Most bream anglers might have a favourite formula for success, but the season sees quite a wide variation in approach. Like roach, bream will gravitate towards areas where birds are fed and free food is introduced. I was once pegged near to an old couple’s back garden in a winter match and watched with interest as the birds were fed prior to the contest. My neighbour had drawn right opposite the garden and fishing directly over the area with bread, catching several bream and skimmers to build a tidy net.
A proper net-filler from a turning bay, which is always classic bream territory.
Bread is an absolutely key winter bait. Tactics can be similar for roach fishing on bread punch, but you can be more liberal with introducing feed and it is well worth trying a bigger hook such as a 12 or 14 with a larger piece of punch.
The method feeder is a good tactic for bigger bream, turning fussy bites into wrap-rounds.
Out of left field: this three pounder took a wet fly six inches under the surface on a baking hot day.
The disadvantage in winter fishing can be the clearer water, which tends to lead to shoal-mates spooking when you start hooking bream. One solution is to rest the swim, perhaps introducing more feed in a separate area, so you have another line to try should the bream shy off your initial feed.
Basingstoke Canal Fishing Gallery Photos
Basingstoke Canal Fishing
It goes without saying that bream can respond to swim feeder tactics, but another slightly improbable ploy is the method feeder. This can be absolutely lethal in warm weather, when a frame feeder loaded with sticky groundbait and a very short hooklength can do away entirely with fussy, shy bites and see the fish virtually hook themselves. It might seem crude, but if you can get them feeding hard and cast a method feeder, it’s usually a case of ignoring all the taps and simply waiting for the rod to pull right round. Admittedly, a small open-end feeder is better for smaller skimmers, but the method works excellently for the better ‘slabs’.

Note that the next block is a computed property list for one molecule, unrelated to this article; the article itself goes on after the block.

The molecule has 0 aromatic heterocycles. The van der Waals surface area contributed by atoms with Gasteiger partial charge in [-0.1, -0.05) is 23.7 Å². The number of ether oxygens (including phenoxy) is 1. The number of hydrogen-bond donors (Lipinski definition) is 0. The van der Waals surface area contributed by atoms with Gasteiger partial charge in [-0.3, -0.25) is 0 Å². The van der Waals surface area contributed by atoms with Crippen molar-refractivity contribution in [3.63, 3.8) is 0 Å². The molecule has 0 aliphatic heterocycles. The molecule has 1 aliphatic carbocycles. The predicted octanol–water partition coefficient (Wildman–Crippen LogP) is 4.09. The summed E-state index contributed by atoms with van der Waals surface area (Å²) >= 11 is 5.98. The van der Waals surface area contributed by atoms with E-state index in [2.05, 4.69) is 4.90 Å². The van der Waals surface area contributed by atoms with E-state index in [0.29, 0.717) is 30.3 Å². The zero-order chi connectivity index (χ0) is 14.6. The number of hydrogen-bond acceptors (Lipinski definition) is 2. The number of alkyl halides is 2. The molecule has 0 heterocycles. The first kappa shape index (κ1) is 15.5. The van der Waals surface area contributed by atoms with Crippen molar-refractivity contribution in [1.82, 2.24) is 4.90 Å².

As for the broader habits of bream, these shy fish are a subject of quiet fascination. I have caught the odd fish on lures during May and June, when the fish start to enter spawning mode and can develop a bizarre aggressive streak.
Perhaps my most unusual canal bream captures have been with the fly rod, however. In baking hot conditions, it is not unusual to find a whole shoal of fish simply basking within inches of the surface. They look docile and uninterested, but on occasion I’ve managed to tempt one of these fish by dropping a slow sinking wet fly into their eye level. Such captures are anything but the norm.
As a final thought, bream fishing often seems at its best during or just after periods of grey, rainy weather. This could be due to the extra colour in the water, levels rising and the canal getting stirred up or simply the species’ greater confidence on duller days.
Whatever the theory, grim skies can equal quality bream fishing.
Dull, overcast skies and a wide section of canal – a good combination for bream. Or so Paul Marks was hoping on this occasion.